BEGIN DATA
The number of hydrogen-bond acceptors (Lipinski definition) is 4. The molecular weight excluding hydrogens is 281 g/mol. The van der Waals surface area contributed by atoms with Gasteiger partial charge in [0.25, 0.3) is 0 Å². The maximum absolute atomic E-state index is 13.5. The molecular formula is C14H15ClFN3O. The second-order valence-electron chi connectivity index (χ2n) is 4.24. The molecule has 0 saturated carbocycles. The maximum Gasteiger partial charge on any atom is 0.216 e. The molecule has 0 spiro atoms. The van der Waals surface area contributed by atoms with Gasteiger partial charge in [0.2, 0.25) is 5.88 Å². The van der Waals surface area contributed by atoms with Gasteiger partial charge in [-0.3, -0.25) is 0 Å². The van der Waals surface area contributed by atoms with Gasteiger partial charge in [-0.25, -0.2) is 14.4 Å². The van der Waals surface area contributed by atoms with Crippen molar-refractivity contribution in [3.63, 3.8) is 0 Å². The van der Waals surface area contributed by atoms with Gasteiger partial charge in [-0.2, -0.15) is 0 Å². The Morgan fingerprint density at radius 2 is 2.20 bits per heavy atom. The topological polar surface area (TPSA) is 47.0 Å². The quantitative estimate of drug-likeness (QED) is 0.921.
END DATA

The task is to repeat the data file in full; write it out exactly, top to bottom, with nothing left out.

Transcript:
The number of hydrogen-bond acceptors (Lipinski definition) is 4. The molecular weight excluding hydrogens is 281 g/mol. The van der Waals surface area contributed by atoms with Gasteiger partial charge in [0.25, 0.3) is 0 Å². The maximum absolute atomic E-state index is 13.5. The molecular formula is C14H15ClFN3O. The second-order valence-electron chi connectivity index (χ2n) is 4.24. The molecule has 0 saturated carbocycles. The maximum Gasteiger partial charge on any atom is 0.216 e. The molecule has 0 spiro atoms. The van der Waals surface area contributed by atoms with Gasteiger partial charge in [0.2, 0.25) is 5.88 Å². The van der Waals surface area contributed by atoms with Gasteiger partial charge in [-0.3, -0.25) is 0 Å². The van der Waals surface area contributed by atoms with Gasteiger partial charge in [-0.25, -0.2) is 14.4 Å². The van der Waals surface area contributed by atoms with Crippen molar-refractivity contribution in [3.63, 3.8) is 0 Å². The van der Waals surface area contributed by atoms with Gasteiger partial charge in [-0.2, -0.15) is 0 Å². The Morgan fingerprint density at radius 2 is 2.20 bits per heavy atom. The topological polar surface area (TPSA) is 47.0 Å². The quantitative estimate of drug-likeness (QED) is 0.921.